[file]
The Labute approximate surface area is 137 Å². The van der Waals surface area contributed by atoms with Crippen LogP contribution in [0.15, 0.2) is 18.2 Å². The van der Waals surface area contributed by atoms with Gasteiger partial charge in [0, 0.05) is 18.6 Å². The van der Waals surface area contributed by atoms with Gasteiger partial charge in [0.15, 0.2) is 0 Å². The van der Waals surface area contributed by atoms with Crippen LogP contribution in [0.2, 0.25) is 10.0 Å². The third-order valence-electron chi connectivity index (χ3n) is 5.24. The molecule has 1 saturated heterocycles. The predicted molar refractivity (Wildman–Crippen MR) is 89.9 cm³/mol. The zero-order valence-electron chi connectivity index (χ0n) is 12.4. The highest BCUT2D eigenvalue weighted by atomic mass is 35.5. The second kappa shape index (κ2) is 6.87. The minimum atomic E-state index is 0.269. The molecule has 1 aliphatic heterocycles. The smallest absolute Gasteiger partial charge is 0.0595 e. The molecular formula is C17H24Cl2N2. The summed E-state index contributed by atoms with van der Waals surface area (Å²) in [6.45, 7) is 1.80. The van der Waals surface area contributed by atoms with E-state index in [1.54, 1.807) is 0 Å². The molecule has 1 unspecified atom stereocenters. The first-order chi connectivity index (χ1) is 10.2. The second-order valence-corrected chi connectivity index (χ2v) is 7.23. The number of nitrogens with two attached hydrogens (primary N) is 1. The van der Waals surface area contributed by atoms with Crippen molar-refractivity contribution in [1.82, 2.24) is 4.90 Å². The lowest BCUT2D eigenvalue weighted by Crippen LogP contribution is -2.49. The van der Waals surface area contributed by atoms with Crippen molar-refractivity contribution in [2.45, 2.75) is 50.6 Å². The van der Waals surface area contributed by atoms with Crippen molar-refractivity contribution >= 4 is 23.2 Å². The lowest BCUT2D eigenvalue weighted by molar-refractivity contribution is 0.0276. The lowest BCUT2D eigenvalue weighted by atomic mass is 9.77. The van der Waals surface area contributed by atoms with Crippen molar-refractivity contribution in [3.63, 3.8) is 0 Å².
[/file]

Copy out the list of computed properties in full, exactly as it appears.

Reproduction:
The Labute approximate surface area is 137 Å². The van der Waals surface area contributed by atoms with Crippen LogP contribution in [0.15, 0.2) is 18.2 Å². The van der Waals surface area contributed by atoms with Gasteiger partial charge in [0, 0.05) is 18.6 Å². The van der Waals surface area contributed by atoms with Gasteiger partial charge in [0.15, 0.2) is 0 Å². The van der Waals surface area contributed by atoms with Crippen LogP contribution in [0.2, 0.25) is 10.0 Å². The third-order valence-electron chi connectivity index (χ3n) is 5.24. The molecule has 1 saturated heterocycles. The predicted molar refractivity (Wildman–Crippen MR) is 89.9 cm³/mol. The zero-order valence-electron chi connectivity index (χ0n) is 12.4. The highest BCUT2D eigenvalue weighted by atomic mass is 35.5. The second kappa shape index (κ2) is 6.87. The minimum atomic E-state index is 0.269. The molecule has 1 aliphatic heterocycles. The smallest absolute Gasteiger partial charge is 0.0595 e. The molecular formula is C17H24Cl2N2. The summed E-state index contributed by atoms with van der Waals surface area (Å²) in [6.45, 7) is 1.80. The van der Waals surface area contributed by atoms with E-state index in [1.54, 1.807) is 0 Å². The molecule has 1 unspecified atom stereocenters. The first-order chi connectivity index (χ1) is 10.2. The second-order valence-corrected chi connectivity index (χ2v) is 7.23. The number of nitrogens with two attached hydrogens (primary N) is 1. The van der Waals surface area contributed by atoms with Crippen molar-refractivity contribution in [1.82, 2.24) is 4.90 Å². The lowest BCUT2D eigenvalue weighted by Crippen LogP contribution is -2.49. The van der Waals surface area contributed by atoms with Crippen molar-refractivity contribution in [2.45, 2.75) is 50.6 Å². The van der Waals surface area contributed by atoms with Crippen molar-refractivity contribution >= 4 is 23.2 Å². The lowest BCUT2D eigenvalue weighted by molar-refractivity contribution is 0.0276. The lowest BCUT2D eigenvalue weighted by atomic mass is 9.77. The van der Waals surface area contributed by atoms with Crippen molar-refractivity contribution in [3.63, 3.8) is 0 Å².